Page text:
Two installments left in my Mock series!

 

 

Throwback Thursday – When History Was Tragedy

Throwback Thursday – When History Was Tragedy

This week…I am taking a MUCH needed vacation. So I pulled something from the archives to share today. Typically, when I pull an archived post, I pull a Thoughtful post…but this one struck me today. Post first published 8/10/2014.

 

Much of my last week has been consumed by Veiled at Midnight, the next book WhiteFire will put out–and the last one this year, other than my A Soft Breath of Wind. I know I already touched briefly on this in my Word of the Week post, but it bears talking about more. Because oh my goodness. This book…
 
In the first book of Christine Lindsay’s Twilight of the British Raj series, I was introduced to India, with all its vastness, its crowds, its spices and colors and dizzying politics. I got a taste of the British Raj (rule) and what it meant to the Indians, and I met a villain who kept the characters on their toes. In the second book, I learned more about the struggle between the Sikhs, the Muslims, the Hindus, and the minority of Christians. About the sweeping epidemics and the lingering effects of World War I.
 
In this book, I saw a nation destroyed by its cry for independence. I saw neighbor turn on neighbor because of their religion, places of peace become fields of battle. The author, in her historical note, says that low estimates of the number of civilians killed in the riots surrounding the Partition that separated India and Pakistan was 20,000. High estimates are close to 1,000,000.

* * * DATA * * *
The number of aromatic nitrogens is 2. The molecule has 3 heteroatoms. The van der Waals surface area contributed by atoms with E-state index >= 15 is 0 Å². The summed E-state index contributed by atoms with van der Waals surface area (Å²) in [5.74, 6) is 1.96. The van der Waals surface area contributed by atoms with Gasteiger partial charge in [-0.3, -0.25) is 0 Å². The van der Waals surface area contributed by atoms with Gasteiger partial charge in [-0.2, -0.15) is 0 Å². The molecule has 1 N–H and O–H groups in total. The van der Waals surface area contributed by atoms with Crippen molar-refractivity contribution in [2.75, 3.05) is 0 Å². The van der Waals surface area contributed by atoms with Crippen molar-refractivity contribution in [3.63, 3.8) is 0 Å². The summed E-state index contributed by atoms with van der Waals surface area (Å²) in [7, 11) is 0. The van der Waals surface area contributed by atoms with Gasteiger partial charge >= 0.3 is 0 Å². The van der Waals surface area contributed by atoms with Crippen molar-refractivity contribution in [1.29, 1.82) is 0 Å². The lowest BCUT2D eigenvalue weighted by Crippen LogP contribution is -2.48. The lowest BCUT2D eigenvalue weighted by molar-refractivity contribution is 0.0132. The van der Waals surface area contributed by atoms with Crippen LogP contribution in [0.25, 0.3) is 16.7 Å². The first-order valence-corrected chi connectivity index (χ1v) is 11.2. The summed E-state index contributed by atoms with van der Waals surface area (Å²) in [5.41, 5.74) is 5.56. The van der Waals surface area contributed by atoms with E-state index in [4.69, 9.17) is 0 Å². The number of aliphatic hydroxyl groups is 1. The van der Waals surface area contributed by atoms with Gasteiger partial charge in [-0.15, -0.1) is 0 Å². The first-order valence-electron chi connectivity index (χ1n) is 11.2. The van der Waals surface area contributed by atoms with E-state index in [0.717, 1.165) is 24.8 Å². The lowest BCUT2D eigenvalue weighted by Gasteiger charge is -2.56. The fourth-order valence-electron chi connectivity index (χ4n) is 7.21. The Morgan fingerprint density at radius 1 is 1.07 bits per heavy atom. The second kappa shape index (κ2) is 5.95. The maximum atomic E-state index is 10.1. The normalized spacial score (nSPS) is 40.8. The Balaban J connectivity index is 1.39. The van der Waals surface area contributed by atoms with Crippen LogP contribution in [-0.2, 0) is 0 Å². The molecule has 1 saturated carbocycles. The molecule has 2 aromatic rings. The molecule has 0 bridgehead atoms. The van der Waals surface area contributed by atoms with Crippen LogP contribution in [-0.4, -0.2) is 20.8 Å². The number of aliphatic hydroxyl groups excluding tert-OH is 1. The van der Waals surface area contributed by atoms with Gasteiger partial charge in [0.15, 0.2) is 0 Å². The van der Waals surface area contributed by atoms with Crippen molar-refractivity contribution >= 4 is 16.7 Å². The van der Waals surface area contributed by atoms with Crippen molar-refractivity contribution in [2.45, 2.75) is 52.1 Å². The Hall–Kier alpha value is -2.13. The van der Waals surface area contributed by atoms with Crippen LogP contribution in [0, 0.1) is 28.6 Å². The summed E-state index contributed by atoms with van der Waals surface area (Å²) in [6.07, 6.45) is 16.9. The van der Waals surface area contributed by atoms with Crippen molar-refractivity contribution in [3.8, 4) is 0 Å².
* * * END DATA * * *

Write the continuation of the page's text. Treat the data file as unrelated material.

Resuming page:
This is not a happy backdrop. It’s tragic, it’s suffocating, and it’s…true.
 
So why do I love the book? For the same reason I usually love a book. Because somehow there’s hope amidst the tragedy. Somehow there’s the power of love–our love for each other and Christ’s love for us–overcoming, here and there, the power of hate. Somehow the characters find their true identities, their true worth, their true strength, when the streets are flowing red with blood.
 
That’s one of the themes of the book, actually. Red. Dassah, our Indian heroine, wanted a red sari for her wedding, because red is the color of Joy. But as violence took over her land, red became associated with blood instead. The color of violence, of death, of tragedy. But then, eventually, another thought occurs. Red is also the color of Another’s blood that was shed, and shed to save us.
 
I didn’t know much about the Partition before I read Veiled at Midnight, but wow, did I learn a lot–in that organic way that has always been why I love historical fiction. I got to meet some historical figures, and I got to view the riots through many sets of eyes, all with different views but a shared love for India, a shared pain at her suffering.
 
Best-selling author MaryLu Tyndall had the right of it when she said, “Rarely do I find a book that touches my soul in such a deep place.” This one’s going to stick with me for a long, long time.
Mock Latin Words 2

Mock Latin Words 2

Today we’re continuing our Mock Latin series with a few more totally fabricated, totally joke words that make me smile. =)

CruciverbalistOur first word is actually quite new, dating from 1977. If you look at the parts of the word, we have the roots crux which means “cross” and verbum which means “word.” So…yep. Crossword. A cruciverbalist is someone who creates crossword puzzles! How fun is that?!

Olde – Okay, this isn’t mock Latin per se, but it is mock-archaic. Did you know that this form of “old” was totally made up in the 1880s?? I had no idea! But yep, olde was never actually a spelling of old. People came up with it solely to be cute while imitating archaic spellings.

 

Installment three will come next week!